2. In Michigan Dept. of State Police v. Sitz, 496 U. S. 444 (110 SC 2481, 110 LE2d 412) (1990), the Supreme Court interpreted the Fourth and Fifth Amendments to permit roadblock stops. The stops need not be based on probable cause, but they must be conducted in a manner making them reasonable under the Fourth Amendment. Id. at 450. In LaFontaine v. State, supra, this Court adopted five factors as set out in State v. Golden, 171 Ga. App. 27 (318 SE2d 693) (1984), to determine when a roadblock stop is reasonable within the Fourth Amendment requirements.
A roadblock is satisfactory where the decision to implement the roadblock was made by supervisory personnel rather than the officers in the field; all vehicles are stopped as opposed to random vehicle stops; the delay to motorists is minimal; the roadblock operation is well identified as a police checkpoint; and the screening officer's training and experience is sufficient to qualify him to make an initial determination as to which motorists should be given field tests for intoxication.
LaFontaine, supra at 253. This test establishes a well balanced compromise between citizens' right to travel free from governmental interference, and their countervailing right to effective law enforcement. We interpret the Georgia Constitution to strike the same balance between those competing rights. 1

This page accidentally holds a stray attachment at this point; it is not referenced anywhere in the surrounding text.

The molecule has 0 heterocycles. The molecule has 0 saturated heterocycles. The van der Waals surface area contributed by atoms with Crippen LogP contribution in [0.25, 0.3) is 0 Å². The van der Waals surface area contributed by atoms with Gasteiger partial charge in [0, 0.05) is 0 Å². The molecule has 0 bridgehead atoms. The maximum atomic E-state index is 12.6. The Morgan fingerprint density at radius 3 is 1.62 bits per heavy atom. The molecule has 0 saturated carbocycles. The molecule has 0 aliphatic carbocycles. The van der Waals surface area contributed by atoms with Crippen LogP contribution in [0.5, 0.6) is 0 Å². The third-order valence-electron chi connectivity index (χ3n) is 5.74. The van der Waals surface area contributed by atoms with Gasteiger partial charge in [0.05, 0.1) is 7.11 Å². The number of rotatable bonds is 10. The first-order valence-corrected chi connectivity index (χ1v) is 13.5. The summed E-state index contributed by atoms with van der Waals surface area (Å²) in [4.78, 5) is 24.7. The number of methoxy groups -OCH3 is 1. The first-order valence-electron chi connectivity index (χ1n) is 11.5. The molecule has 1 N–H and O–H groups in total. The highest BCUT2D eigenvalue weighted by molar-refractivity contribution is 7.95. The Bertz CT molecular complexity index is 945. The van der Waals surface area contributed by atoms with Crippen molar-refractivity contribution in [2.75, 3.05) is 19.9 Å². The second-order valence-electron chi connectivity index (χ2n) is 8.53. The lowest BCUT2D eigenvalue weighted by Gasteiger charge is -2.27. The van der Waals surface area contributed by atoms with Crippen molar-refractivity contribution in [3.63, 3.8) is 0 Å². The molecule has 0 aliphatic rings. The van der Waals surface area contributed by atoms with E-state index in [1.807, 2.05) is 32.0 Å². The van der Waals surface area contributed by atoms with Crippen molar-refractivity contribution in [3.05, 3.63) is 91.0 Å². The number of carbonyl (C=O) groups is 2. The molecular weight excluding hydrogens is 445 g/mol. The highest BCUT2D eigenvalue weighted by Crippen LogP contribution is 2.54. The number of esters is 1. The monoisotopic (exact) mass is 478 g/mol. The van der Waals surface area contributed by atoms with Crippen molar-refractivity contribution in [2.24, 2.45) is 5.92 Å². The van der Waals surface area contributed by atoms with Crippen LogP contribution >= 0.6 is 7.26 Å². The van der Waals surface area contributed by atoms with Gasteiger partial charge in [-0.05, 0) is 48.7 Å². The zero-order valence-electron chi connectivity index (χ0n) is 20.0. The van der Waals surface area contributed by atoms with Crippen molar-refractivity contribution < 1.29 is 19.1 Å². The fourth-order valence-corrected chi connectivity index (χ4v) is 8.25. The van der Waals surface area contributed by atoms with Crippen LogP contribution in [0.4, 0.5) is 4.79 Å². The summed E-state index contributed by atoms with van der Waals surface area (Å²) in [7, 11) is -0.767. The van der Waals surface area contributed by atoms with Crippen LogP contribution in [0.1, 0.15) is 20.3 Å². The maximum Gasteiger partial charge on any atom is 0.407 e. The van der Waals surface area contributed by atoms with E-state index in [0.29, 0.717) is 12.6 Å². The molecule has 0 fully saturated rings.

Relying on Gary v. State, 262 Ga. 573 (422 SE2d 426) (1992), Brent asserts that the Georgia Constitution has already been interpreted to give broader protection against searches and seizures than does the Federal Constitution. However, Gary did not broaden the definition of what constitutes an unreasonable search. Instead, it provided greater protection from unreasonable searches by interpreting OCGA 17-5-30 as a legislative overruling of the judicially created good faith exception.
Brent also contends that the roadblock in question did not satisfy the LaFontaine criteria, and was therefore unconstitutional in any event. We disagree. The decision to implement the present roadblock was made by Lt. Claborn, a traffic supervisor, under the supervision of Captain Middlebrooks. Every vehicle that approached the roadblock was stopped. The delay and intrusion to motorists was minimal; the stop was limited to the amount of time it took drivers to produce their license and insurance. The checkpoint was identified by police cars, flashing blue lights, officers in uniform wearing reflective vests, and orange cones. All the officers at the checkpoint were trained to screen for motorists under the influence of alcohol. It follows that the roadblock comported with the five factor test adopted in LaFontaine, and that the detention and subsequent arrest of Brent were constitutional.